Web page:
14. In Karbasappa v. Kallava I.L.R. (1918) 43 Bom. 66 : 20 Bom. L.R. 823 it was held that in dealing with claims for arrears of maintenance the Courts have a large discretion to grant or withhold those arrears with special reference to the urgent need and necessities of the widow. A similar view of the law has been taken by the Allahabad High Court in Raghubans Kunwar v. Bhagwant Kunwar I.L.R. (1899) All. 183. It appears from Mr. Justice Beaman's judgment in Karbasappa v. Kallava that the Court then took the view that there is a discretion both as to the period from which arrears should be allowed and as to the rate at which it should be allowed. In the former respect it may be that this judgment is inconsistent with the recent judgment of the Privy Council. In the latter respect I am not satisfied that it is. As their Lordships observed at p. 186 of the judgment in Ekradeshwari Bahuasin v. Homeshwar Singh-. maintenance depends upon a gathering together of all the facts of the situation, the amount of free estate, the past life of the married parties arid the families, a survey of the condition and necessities and rights of the members, on a reasonable view of change of circumstances possibly required in the future, regard being, of course, had to the scale and mode of living, and to the age, habits, wants, and class of life of the parties.
15. The matters to be taken into consideration are thus classified by Sir Dinshah Mulla in his Principles of Hindu Law, 8th edn., p. 595, with reference to Indian authorities on the subject : (1) the value of the estate, (2) the position and status of the deceased husband and of the widow, (3) the reasonable wants of the widow including not only the ordinary expenses of living but what she might reasonably expend for religious and other duties incident to her station in life.
16. The fact that the plaintiff for the four years before she brought the suit was living with her own relations and not in need of the full amount of maintenance is one of the factors which may be taken into consideration. As explained in the earlier part of this judgment, if she has property of her own, which produces an income, that also is to be taken into consideration, and the amount of maintenance to be awarded out of her husband's estate is to be reduced pro tanto. There is nothing illegal or unreasonable in the award of Rs. 1,000 only for arrears. For these reasons the cross-objections must also be dismissed.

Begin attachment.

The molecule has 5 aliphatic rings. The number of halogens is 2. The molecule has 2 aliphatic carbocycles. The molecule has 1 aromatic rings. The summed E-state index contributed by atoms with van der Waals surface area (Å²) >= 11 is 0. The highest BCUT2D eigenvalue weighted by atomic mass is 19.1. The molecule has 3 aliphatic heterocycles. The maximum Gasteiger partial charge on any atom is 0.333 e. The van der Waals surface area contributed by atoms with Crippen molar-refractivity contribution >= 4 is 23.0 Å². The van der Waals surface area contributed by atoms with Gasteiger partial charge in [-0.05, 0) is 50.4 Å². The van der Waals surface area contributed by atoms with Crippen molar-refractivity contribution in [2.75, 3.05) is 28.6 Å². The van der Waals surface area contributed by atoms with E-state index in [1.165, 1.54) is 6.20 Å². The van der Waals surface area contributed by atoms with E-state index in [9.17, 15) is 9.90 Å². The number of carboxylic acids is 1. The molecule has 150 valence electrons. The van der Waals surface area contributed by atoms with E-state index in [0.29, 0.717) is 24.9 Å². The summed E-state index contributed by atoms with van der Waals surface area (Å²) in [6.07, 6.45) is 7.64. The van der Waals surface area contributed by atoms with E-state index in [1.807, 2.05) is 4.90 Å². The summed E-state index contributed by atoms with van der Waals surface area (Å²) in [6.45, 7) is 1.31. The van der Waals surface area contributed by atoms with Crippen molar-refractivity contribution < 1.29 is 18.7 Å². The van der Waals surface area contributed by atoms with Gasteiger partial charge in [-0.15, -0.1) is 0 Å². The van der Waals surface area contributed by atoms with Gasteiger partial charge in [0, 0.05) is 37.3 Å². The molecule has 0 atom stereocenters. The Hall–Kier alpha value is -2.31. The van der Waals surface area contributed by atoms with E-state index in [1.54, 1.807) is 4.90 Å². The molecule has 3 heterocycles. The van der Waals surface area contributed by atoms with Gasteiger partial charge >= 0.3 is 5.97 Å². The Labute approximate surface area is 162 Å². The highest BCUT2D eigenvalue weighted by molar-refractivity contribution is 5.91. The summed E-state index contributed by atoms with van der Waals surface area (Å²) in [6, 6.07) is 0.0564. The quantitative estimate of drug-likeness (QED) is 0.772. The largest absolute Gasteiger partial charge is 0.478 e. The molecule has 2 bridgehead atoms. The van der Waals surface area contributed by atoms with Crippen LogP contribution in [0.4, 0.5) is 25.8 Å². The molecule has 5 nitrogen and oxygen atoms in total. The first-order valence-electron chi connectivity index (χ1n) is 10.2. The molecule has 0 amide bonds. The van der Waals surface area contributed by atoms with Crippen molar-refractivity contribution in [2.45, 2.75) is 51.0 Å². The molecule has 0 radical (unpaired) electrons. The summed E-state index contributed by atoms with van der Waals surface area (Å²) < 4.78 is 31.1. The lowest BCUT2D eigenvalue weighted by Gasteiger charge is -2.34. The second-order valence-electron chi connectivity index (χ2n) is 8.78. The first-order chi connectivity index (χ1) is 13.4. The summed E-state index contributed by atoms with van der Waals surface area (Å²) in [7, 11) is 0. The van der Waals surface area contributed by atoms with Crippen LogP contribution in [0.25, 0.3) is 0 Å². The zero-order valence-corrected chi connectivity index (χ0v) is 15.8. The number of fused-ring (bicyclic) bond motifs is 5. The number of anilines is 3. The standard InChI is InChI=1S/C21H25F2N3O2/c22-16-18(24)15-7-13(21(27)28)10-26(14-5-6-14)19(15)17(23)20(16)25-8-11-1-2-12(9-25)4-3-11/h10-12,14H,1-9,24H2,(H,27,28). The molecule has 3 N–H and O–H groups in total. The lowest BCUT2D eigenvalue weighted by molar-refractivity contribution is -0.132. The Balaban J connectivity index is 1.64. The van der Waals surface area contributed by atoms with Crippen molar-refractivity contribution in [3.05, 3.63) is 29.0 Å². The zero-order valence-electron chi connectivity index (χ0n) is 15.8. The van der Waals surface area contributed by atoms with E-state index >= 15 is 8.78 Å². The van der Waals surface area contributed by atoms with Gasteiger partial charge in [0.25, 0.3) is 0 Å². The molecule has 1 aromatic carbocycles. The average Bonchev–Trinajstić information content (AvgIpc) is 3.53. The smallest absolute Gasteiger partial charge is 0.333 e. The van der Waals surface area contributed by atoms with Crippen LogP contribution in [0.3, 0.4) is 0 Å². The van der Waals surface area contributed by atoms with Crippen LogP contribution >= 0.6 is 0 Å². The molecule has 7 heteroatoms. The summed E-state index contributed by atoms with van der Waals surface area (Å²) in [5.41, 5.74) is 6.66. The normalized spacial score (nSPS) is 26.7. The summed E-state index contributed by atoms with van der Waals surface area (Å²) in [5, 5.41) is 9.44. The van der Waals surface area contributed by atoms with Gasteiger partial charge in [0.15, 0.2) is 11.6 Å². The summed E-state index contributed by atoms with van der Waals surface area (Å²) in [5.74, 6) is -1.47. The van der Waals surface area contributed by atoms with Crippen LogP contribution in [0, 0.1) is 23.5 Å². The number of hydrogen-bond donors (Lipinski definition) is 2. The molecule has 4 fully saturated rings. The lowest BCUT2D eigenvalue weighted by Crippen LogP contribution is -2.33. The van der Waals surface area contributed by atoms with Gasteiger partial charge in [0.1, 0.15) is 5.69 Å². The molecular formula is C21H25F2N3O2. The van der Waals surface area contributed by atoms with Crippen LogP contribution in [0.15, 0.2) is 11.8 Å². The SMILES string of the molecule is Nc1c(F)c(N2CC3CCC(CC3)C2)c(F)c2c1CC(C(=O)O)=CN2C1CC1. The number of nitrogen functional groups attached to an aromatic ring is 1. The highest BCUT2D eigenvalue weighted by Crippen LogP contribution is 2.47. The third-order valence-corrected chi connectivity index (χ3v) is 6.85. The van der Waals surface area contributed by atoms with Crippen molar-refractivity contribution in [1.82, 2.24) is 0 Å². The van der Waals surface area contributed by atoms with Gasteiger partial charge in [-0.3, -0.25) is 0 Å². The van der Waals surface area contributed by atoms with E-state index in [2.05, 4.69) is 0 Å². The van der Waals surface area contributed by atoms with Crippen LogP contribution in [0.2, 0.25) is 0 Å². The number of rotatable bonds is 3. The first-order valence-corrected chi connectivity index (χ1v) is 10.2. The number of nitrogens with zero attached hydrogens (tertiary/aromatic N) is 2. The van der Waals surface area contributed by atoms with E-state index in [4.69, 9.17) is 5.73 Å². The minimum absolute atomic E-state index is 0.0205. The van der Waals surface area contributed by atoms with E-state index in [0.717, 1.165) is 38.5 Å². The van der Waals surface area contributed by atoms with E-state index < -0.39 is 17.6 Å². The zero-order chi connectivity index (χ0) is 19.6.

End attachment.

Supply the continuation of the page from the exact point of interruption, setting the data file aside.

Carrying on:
17. The appeal and the cross-objections are both dismissed with costs.
18. It has been conceded before us that the plaintiff Parwatewwa is entitled to be maintained out of the estate of her husband in the hands of the appellant-defendant who was adopted by her husband's father Mallappa after her husband's death. The main controversy in this appeal is centered round the questions whether the stridhan in the possession of the plaintiff should be taken into account in fixing the rate of her maintenctnce, whether she is entitled to the arrears of maintenance, and if so, whether those arrears should be awarded at the same rate as future maintenance.
19. Before dealing with the above questions I shall deal with the evidence of the actual income of the property in the hands of the defendant which is primarily liable for the plaintiff's maintenance. I agree with my learned brother that that income is under-estimated by the defendant's clerk. It has been maintained that upon the income-tax return the total annual net income of the defendant could not exceed Rs. 3,000 inclusive of the income from agricultural sources. The plaintiff has, however, contended for an income double that figure or nearly so. The clerk, who was put forward to support the defendant's case, has demonstrably suppressed at least one large source of income from pledges of ornaments. It was natural to expect in the circumstances that the defendant who was in possession of the property should put before the Court all the material available to arrive at a just and fair conclusion as regards his approximate income. This he has failed to do, and consequently it cannot be said that the calculation made by the, lower Court upon the probabilities of the case is unreasonable. Even upon the estimate of the defendant the amount awarded to the plaintiff is well within the maximum. In fixing the rate of maintenance at Rs. 600 per year the lower Court was not traversing on dubious ground. The plaintiff's father-in-law Mallappa in providing for the wants of the plaintiff's co-widow Gangawwa, who also happened to be his grand-daughter, has given her property sufficient to yield, according to the very reasonable estimate of the lower Court, not less than Rs. 800.